Rapid expansion and a change in the way invoices were generated were behind the failure of Slough-based Mark Priestley SDT, according to its administrator.

In a report to creditors, SFP said that during 2017, turnover at the transport company more than doubled to £9m as it took on whole contract management work for a new customer.

However, by the end of that year the directors realised “the correct foundations and employees were not held to complete the work” and it had to give up some of the contract to ensure its survival.

The report added that in 2018, a large customer requested that Mark Priestley SDT, which specialised in air freight logistics and refrigeration, change the way it billed them and asked to be invoiced for every job it undertook regardless of its value.

This decision led to 7,000 invoices being issued in one month, compared to the 35 it would have previously sent, flooding the customer’s system.

“This resulted in payment issues, queries and delays which affected [Mark Priestley SDT’s] cash flow position and impacted on payments to trade suppliers,” the report explained. “The delayed payments to the company resulted in the company falling behind with HMRC payments for both PAYE and NIC.”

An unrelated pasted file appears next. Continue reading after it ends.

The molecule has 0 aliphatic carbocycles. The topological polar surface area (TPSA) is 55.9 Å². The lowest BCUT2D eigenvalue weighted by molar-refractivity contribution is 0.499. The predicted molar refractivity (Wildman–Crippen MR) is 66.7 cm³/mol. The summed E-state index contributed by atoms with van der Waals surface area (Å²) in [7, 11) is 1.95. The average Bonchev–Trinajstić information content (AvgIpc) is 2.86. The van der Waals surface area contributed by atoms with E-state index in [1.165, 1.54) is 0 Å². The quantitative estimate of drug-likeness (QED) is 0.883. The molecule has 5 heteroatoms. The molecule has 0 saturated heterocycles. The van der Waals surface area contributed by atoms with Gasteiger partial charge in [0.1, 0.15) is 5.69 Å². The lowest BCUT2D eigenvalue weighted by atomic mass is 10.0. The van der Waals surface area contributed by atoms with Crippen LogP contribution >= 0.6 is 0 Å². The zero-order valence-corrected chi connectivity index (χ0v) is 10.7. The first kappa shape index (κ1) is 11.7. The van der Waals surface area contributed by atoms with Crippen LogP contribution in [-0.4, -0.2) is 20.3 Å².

Mark Priestley SDT entered administration in February 2019 and a sale of its business and assets took place on 1 March to newly incorporated company PSDT.

The report said the sale amounted to £90,000 to be paid in instalments up until January 2020, with 12 employees transferring to the company via TUPE.

The employment contract of director Daniel Priestley was also transferred by TUPE to PSDT. An additional 20 staff were made redundant from Mark Priestley SDT on 1 March.

The report said: “Kayleigh Priestley is the director of PSDT and Odette Priestley is the 100% shareholder of PSDT. Both are direct relations of the directors.”

Subsequent records show Odette ceased significant control of the business in March.

Company creditors are estimated to be owed more than £500,000, with almost £100,000 related to redundancy payments, but the administrators added: “At present, it appears possible that there will be sufficient funds to pay a distribution to preferential creditors and to non-preferential unsecured creditors by way of the prescribed part.”